Incident to their rapid transfer motions, the pallets are subject to mechanical impacts; and as a result of such impacts, complex mechanical vibrations of panels and components are likely, whenever pallets are stopped for fabricating operations. Such vibrations tend to vary as every panel is assembled with successive circuit components, producing successive changes of overall weight, center of gravity, moment of inertia and other characteristics affecting vibrations of the panel. Uncontrolled vibrations of the panels tend to .cause undesirable losses of timeduring each cycle of transfer and fabricating operations and to enforce relatively slow cycling. In some cases, there may even be actual injury resulting from abrupt stopping and jarring of transfer instruments, mainly when fragile panels and/or components are handled. It is very desirable that a pallet .should allow rapid operations and should still protect the various panels carried thereby from the serious ditficulties which may arise due to vibration.
It is an object of this invention to provide such protection; and for this purpose there is provided what may be called a shock absorber structure, incorporated in the pallet and more particularly in the aforementioned adjustment structure 'of a universal pallet.
The stated objects have been achieved by the pallet constructed in accordance with the present invention and particularly by a single, simple, longitudinally adjustable and longitudinally resilient device, provided in the pallet. In combination with said longitudinally adjustable and longitudinally resilient device, the invention comprises frame elements of the utmost simplicity. The economy and speed of the mass fabrication of panels are greatly increased by the new pallets.
The details of the matter will .now be described with reference to the drawing appended hereto; .and additional features, advantages and objects of the invention may be noted from the detailed disclosure which follows. In the drawing:
Figure 1 is a diagrammatic plan view of a section of a conveyor system utilizing pallets according to the present invention, with the panels thereon and with the .cooperating fabricating heads registered relative thereto.
Figure 2 is a plan view, on a larger scale, of one of the pallets with one part broken away.
Figure '3 is a detail section, on a still larger scale, substantially along line 33 in Figure 2.
Figure -4 is an exploded perspective view of the parts shown in Figure 3.
Figure 5 is a plan view of a modified pallet; and
Figure 6 is a detail section generally similar to Figure 3 but taken substantially along the line 6--6 of Figure 5.
As shown in Figure 1, a fiat conveyor belt 10 supports a series of uniform pallets 11, 12, 13, etc., between a pair of loosely guiding rails 14, 15 extending along a series of fabrication heads 16, 17, 18, etc. Each pallet, with a panel P thereon and with components C successively inserted in the panel, is transferred by the com veyor to the successive fabricating heads and is stopped and positioned in front of each head by stopping and positioning means 19, 20, holding it in a predetermined adjustment longitudinally and transversely of the conveyor. Thus the pallet and its 'panel P are registered relative to each fabricating head.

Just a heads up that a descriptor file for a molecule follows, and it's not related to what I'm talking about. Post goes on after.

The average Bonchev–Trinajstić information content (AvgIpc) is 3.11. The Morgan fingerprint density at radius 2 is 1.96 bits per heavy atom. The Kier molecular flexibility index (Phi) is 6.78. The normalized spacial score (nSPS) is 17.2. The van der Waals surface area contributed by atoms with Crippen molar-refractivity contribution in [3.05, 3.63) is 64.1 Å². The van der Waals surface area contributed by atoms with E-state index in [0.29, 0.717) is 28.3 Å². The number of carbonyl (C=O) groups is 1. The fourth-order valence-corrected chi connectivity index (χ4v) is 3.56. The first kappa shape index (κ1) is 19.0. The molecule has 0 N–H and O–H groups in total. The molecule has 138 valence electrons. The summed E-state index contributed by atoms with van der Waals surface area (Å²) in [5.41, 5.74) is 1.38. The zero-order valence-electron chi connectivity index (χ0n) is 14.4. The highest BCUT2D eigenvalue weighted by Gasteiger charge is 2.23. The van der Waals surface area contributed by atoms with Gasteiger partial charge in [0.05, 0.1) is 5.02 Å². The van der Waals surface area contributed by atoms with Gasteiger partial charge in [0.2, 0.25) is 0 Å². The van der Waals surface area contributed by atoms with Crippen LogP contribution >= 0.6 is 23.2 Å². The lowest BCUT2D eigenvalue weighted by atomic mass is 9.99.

In the illustrated section of the machinery, the fabricating head 16 is registered relative to the panel resting.
in front of it to form a pair of insertion holes 21, 22 in the right hand section of the panel; the head 17 is similarly registered relative to the panel at a subsequent stop position of the latter to insert a component C, such as an axiallead resistor or the like, in said holes;- and the head 18 is differently registered relative to the panel, at a third stop of the latter, to form a set of insertion holes 23, etc. in the left hand portion of the panel, for the insertion of some further component by subsequent fabrication heads. The illustrated panels are shown in very simple forms, for purposes of basic explanation; in reality, scores of relatively minute components are often installed on a single panel and interconnected by complex systems of wiring, either printed or formed in other manners. Also, while the illustrated panel forms a simple rectangular body, various changes are possible, and often required, as to the forms and dimensions of the panel outlines; for instance, the outline may have to be rounded, circular, elliptic or irregular, depending upon the design of the equipment wherein the panels are to be used. The present pallets, as mentioned, are universal; they can be adjusted to many if not all of these different panel forms and to other panel modifications.
The preferred manner in which adjustment of the pallet is achieved is shown in Figures 2, 3 and 4. A foursided pallet frame 11 is here illustrated. This frame may be formed of flat, substantially rigid, metallic plate stock, such as rolled aluminum or steel or the like, in approximately rectangular form and with an approximately rectangular interior aperture; It may have a pair of straight, elongated side bar members 24, 25 and a pair of straight, elongated end bar members 26,27 at right angles thereto. W